lersburg. Dauphin county, Pennsylvania. The
family is of German origin and was founded in

this country by Hartman, who settled

in Bucks county, Pennsylvania, being among
those who suffered the hardships and privations
incident to the settlement and development of
the state during the early period of its history.
Among his children was a son, John Hartman,
born in Bucks County, 1757, enlisted in Jonathan
Ludwig's company, August, 1776, and in Step-
hen Crummin's company, July, 1777, took up his
residence in Columbia county, Pennsylvania,
about 1800, and was married to Susan Shortly.
George Hartman, son of John and Susan
(Shortly) Hartman, married Margaret Eox, and
among their children was a son, James Hartman,
whose birth occurred in Columbia county, Penn-
sylvania, April II, 1819: he married Sarah Pot-
ter, born in Dauphin county, Pennsylvania, No-
vember 4, 1820. .A.fter a long and useful life
James Hartman died at his home in Sunbury,
Pennsylvania. 1890.

George J. Hartman, son of James and Sarah
(Potter) Hartman, was educated in the public
schools of Millersburg, his native town, and Sun-
bury, whither his parents subsequently removed.
He served two terms in the state legislature of
Pennsylvania during the vears 1901 and' 1903,
representing the city of Wilkes-Barre, and was
also a member of the Louisiana Purchase Expo-
sition Committee of Pennsylvania. He is a mem-
ber of St. Stei)hen"s Episcopal Church, a Repub-
lican in politics, and a member of Lodge No. 6r,
Free and Accepted ]\Iasons, the Patriotic Order
Sons of America, and the Junior Order United
American Mechanics. Mr. Hartman married,
October 5,- 1887, at Euckhorn, Columbia county,
Pennsylvania, Sadie ?^Ioore, daughter of Mat-
hias and Catherine Moore. Thev are the parents
of one child, George Morrison Hartman, born in
Wilkes-Barre, Pennsylvania, Eebruarv 11, 1890.

H. E. H.

Jacob Henry Laciar, Sr., a native of Lorraine,
a province of France, visited the United States

early in the Xinteenth Century, but returned to
France, where he died. He was an officer in
the French army under Napoleon Bonaparte and
a participant in the Moscow campaign.

Jacob Henry Laciar, Jr., son of Jacob Henry
Laciar, Sr., also born in Lorraine, Erance, came
to the United States about 1820 and settled in
what is now the Lehigh Valley, where he died,
1845. He married in 1827, Susanna Garnet
Diehl, of Swiss and French descent, born 1805,
died near Bethlehem in 1897, aged ninety-two
years. Mr. Laciar had been well educated in
France, and was a civil engineer by profession
and a teacher of mathematics. He had three
sons : Charles Silas, Jacob Davidson, and Joseph.

Colonel Jacob Davidson Laciar, son of Jacob
Henry and Susanna Garnet (Diehl) Laciar, was
born near Bethlehem, Pennsylvania, August 31,
1839. He married, in Mauch Chunk, Carbon
county, Pennsylvania, June 24, 1863, Sarah Cor-
delia Line, daughter of Samuel and ^Martha (Cul-
ver) Line, born in Luzerne county in 1842, died
in Wilkes-Barre, Pennsylvania, June 10, 1905.
]Mr. Laciar w'as educated in the schools at Beth-
lehem, and at an early age entered a printing office
at that place, where he learned the trade of a
printer. He leased the office of his employer in
i860, and commenced the publication of a weekly
paper called TJic Lehigh Vallcv Times. Although
he had just reached his majority (twenty-one
years) he took an active part in the camoaign of
i860, both as a writer and speaker, for the elec-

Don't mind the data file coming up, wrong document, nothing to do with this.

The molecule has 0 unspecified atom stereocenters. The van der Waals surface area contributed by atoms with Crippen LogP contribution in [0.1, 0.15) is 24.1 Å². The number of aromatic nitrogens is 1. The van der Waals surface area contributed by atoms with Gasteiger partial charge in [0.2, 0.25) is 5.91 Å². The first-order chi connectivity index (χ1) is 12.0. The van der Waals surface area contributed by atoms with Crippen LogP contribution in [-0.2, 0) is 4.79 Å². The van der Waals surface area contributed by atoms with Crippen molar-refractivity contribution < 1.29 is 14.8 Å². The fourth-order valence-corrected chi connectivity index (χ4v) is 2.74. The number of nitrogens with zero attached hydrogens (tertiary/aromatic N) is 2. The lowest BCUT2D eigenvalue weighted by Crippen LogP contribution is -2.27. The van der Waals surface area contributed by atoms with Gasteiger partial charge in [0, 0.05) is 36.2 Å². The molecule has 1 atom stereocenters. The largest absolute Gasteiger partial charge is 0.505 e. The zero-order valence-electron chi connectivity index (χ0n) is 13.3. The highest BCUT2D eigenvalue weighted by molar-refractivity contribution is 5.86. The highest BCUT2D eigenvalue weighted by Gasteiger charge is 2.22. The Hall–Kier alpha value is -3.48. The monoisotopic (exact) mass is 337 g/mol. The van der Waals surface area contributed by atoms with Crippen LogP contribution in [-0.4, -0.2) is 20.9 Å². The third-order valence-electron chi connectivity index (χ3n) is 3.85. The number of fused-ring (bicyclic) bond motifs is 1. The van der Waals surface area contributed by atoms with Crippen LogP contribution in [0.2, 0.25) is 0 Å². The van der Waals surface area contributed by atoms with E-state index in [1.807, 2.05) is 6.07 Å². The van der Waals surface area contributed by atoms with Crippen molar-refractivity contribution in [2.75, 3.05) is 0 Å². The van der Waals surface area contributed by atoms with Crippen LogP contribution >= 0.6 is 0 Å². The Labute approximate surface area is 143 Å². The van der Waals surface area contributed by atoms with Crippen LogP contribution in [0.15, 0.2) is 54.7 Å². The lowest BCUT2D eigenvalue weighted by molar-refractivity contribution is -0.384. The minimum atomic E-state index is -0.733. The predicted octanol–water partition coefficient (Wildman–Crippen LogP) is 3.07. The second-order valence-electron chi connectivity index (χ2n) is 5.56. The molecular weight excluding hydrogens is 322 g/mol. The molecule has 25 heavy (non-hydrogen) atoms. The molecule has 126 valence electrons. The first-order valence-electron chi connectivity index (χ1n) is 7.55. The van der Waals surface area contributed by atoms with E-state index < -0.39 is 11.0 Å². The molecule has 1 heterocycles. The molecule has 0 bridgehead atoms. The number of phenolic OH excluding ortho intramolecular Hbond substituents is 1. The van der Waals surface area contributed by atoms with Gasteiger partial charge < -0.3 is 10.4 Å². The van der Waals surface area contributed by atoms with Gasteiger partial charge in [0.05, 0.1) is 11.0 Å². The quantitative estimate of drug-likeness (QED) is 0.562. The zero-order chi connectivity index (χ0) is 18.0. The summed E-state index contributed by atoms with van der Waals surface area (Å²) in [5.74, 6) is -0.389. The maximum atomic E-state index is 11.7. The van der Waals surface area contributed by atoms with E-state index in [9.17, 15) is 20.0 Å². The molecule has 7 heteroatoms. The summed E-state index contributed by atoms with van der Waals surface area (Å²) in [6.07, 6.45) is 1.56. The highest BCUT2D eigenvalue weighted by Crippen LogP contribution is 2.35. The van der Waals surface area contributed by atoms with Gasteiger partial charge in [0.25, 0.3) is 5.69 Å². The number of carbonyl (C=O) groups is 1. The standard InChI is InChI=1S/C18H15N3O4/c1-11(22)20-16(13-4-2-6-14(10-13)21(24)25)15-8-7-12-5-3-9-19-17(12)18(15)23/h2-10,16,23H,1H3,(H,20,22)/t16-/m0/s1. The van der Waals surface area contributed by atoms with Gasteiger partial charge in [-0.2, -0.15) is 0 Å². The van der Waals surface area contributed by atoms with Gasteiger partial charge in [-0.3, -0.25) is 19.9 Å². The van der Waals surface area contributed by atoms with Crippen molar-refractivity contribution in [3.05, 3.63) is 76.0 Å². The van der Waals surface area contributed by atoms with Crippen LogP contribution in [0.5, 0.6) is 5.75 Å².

tion of President Lincoln. He disposed of his
interests in Bethlehem in 1861, and acquired an
interest in Tlie Mauch Chunk Gaceffc, then the
only Republican paper published in Carbon
county. He leased the office of this paper to other
parties in 1862 for the purpose of entering the
service of the United States. He enlisted in the
Union armv, August i^, 1862, as second lieu-
tenant of Company F, One Hundred and Thirty-
second Res;iment, Pennsvlvania Volunteer In-
fantry. He was wounded at the battles of An-
tietam. fSharpsburg), Maryland, and Fredricks-
bure, Virginia. He was promoted captain of his
companv, December 15, 1862, and was mustered
out with his regiment with that rank in i86'?. He
re-enli'^ted in 186-L as captain of Company A,
Two Hundred and Second Resriment, Pennsyl-
vania Infantry, and was severelv wounded near
Thoroughfare Gan in a fight with Colonel Mos-
bv's command. He continued to serve until the
surrender of the Confederate States armv, April
9, 1865, when he "'as sent with a battalion of his
own regiment to Pittsburgh, and appointed to the
command of the District of the IMonongahela,



Department of Penns}'lvania, serving at the
same time as post quartermaster and provost
marshal of Pittsburgh. He held this position un-
til August, 1865, when he was finally mustered
out with his regiment at Harrisburg, Pennsyl-
vania, with the brevet rank of lieutenant-colonel.
At the same time he declined an appointment as
captain in the regular United States army. He
subsequently served on the stafl:' of General John
F. Hartranft, Governor of Pennsylvania, as aide-
de-camp, with the rank of colonel.

Colonel Laciar resumed in 1865 the publica-
tion of The Maiich Chunk Gazette, jointly with
Captain John Richards Boyle, who later entered
the ministry of the Methodist Episcopal Church,
and as Rev. John Richards Boyle, D. D., will be
remembered as for some years pastor of the First
Methodist Church of Wilkes-Barre, Pennsyl-
vania. The plant of the Ga::ette being destroyed
by fire in 1868, Colonel Laciar disposed of what
interest remained, and assumed in December,
1869, an editorial position on the Scranton Re-
publican, which he retained, except during an in-
terval of a few years, until 1896, when he ac-
cepted the editorial chair of The Wilkes-Barre
Record. This position he held until February i,
1905, when he resigned to accept the appoint-
ment of postmaster of Wilkes-Barre by President
Roosevelt. Colonel Laciar is an original com-
panion of the first class of the Military Order of
the Loyal Legion of the United States, Com-
mandery of Pennsylvania, and a comrade of the
Grand Army of the Rcj)ublic, Conyngham Post,